Oh wow. Good thing and bad thing. Isn't that a great answer? Yes, both! So let's try and put it back into a timeframe. So back in 2016 Norman Lamb put a paper to the government that said Mental Health First Aid should be recognised alongside First Aid at Work because First Aid at Work is recognised across the board as good practice, you know. But First Aid at Work also goes from here's a plaster because you've got a paper cut through to oh my gosh, you've broken your arm to let's resuscitate you because you've had a heart attack, you know and save someone's life. And the Mental Health First Aid framework is pretty much the same just looking at it from a mental health perspective. So the the plaster maybe 'yey, do you want a cup of coffee, let's go and have a chat.' And the life saving part of it is to ask directly about suicide risk, and then it gets much more complex and much more in depth, just the same as trying to resuscitate someone and learning those behaviours and skills. So that was 2016. Then in 2017, the Royals created their Head Together campaign, which is where Prince William and Prince Harry did the the London Marathon and the Head Together campaign, which really kick started a much wider awareness of mental health and mental health in the workplace specifically. And then through that, it's almost been a nuclear button where it's become such a big agenda, and then COVID hit. And COVID has added a whole other dimension to our understanding of mental health, because I believe personally that some people have experienced mental health for themselves for the first time in their lives. And what I mean by that is not mental health illnesses. And we've got to get away from mental health, meaning mental health illnesses, because it doesn't just the same as physical health doesn't mean physical illnesses, they are two very different things. But what it has created is a language where we have understood isolation, we've understood loneliness, we've understood anxiety, we've understood depression, we've understood all of these things for ourselves in the context of COVID, and the lockdown, and the uncertainty and the apprehension around job security and family dynamics and travel and everything that we took for granted, were suddenly whipped out from underneath us, which created a lot of internal mental health processing, that a lot of people found uneasy and unsure. And on the kick side of that other people have absolutely loved it. And this is what I find fascinating is that almost with every single conversation I have with someone, there was a different dynamic being shared about the impact that lockdown has had, whether it was being positive, or negative, you know. And just yesterday, I met a local dad on the way back from from school, and he was with his wife and I'd never actually met him before I met her before. And she was like, oh, and this is my husband, who's basically been a gremlin in our house for the last 18 months and he hasn't really left it because of needing to be at work and all of this because he was working on American time. So it meant that he rarely got out on the school runs and was just in a whole different timezone. But he said, you know, I would view myself as someone who is fairly mentally robust, you know, pretty resilient. But I've got to admit that I've struggled, especially since Christmas. Now, this has brought another interesting dynamic. So we went through lockdown one, lockdown two, lockdown, three, and we kind of got to Christmas and thought, you know what, we're going to get out the other side, the vaccine is on the horizon, and then we hit lockdown in January. And I think a lot of people at that point were like, you know what, I've simply had enough of this! And that feeling kind of went from January through to probably July, in honesty before the summer holidays kicked off, where we're waiting for the announcement on the 18th of July that said, yes, we're allowed to start to go out, we're allowed to engage, we're allowed to have holidays, we're allowed to get back to the office and all these different dynamics that people have been holding on to. And then on the flip side of that, we've now got the situation where people are going, I don't know if I want to go back to work, or not work but not back back to the office, I don't know if I want to go back to the office. Because that means I've got to go back on the trains, I've got to go back through the commute, and I've got to go back through x, y, and z and I don't know if that's actually what's going to be healthy for me anymore. And I saw a fantastic statistic around this, which is that before lockdown 60% of the UK workforce had never worked from home. And then post lockdown, only 9% want to return to how work was before, which is quite a significant shift in changing people's understanding of how work works, but also what works for them.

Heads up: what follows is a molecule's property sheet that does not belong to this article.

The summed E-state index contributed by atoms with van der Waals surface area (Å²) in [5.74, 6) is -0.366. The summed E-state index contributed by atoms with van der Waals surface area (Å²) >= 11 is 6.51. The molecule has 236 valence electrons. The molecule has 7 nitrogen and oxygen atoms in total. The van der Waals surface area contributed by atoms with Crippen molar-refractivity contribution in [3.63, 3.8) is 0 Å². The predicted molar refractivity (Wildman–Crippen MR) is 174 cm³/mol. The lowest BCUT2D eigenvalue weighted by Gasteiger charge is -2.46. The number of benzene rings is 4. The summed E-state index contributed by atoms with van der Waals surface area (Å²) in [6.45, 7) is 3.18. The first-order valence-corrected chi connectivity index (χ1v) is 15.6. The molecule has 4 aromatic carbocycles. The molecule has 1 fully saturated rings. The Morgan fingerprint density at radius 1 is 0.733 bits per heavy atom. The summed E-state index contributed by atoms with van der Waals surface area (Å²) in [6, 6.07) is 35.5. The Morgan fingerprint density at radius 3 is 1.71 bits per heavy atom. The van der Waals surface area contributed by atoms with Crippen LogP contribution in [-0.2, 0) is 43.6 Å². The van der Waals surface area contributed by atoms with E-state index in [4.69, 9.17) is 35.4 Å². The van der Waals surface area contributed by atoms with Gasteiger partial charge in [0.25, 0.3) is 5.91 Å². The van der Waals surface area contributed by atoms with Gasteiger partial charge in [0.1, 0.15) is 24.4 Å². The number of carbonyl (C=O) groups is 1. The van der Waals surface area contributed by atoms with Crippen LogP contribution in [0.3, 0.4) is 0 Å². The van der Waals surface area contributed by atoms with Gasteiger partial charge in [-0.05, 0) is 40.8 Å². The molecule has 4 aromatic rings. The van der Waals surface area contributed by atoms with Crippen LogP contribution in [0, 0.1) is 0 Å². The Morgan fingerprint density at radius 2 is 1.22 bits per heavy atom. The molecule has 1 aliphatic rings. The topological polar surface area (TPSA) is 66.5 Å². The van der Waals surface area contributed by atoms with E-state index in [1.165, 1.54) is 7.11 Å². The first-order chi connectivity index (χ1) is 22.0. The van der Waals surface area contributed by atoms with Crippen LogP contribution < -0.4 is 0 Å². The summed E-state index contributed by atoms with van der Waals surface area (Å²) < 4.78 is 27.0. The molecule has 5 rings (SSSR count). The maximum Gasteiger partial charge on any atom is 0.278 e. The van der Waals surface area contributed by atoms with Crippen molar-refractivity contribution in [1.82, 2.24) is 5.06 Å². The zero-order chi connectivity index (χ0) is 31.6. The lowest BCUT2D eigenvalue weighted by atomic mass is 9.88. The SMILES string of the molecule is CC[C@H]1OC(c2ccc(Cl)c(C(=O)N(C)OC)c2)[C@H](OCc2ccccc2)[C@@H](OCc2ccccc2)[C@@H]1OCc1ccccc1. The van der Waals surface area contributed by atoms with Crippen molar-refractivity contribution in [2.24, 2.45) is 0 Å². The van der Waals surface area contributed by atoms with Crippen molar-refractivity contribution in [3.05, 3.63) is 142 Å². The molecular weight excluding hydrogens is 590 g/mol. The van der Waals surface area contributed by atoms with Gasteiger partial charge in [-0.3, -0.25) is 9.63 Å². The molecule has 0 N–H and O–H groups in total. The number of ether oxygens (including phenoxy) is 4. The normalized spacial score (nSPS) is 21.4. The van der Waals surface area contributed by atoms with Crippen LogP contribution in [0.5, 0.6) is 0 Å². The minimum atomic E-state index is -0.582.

Johnny Thomson  09:21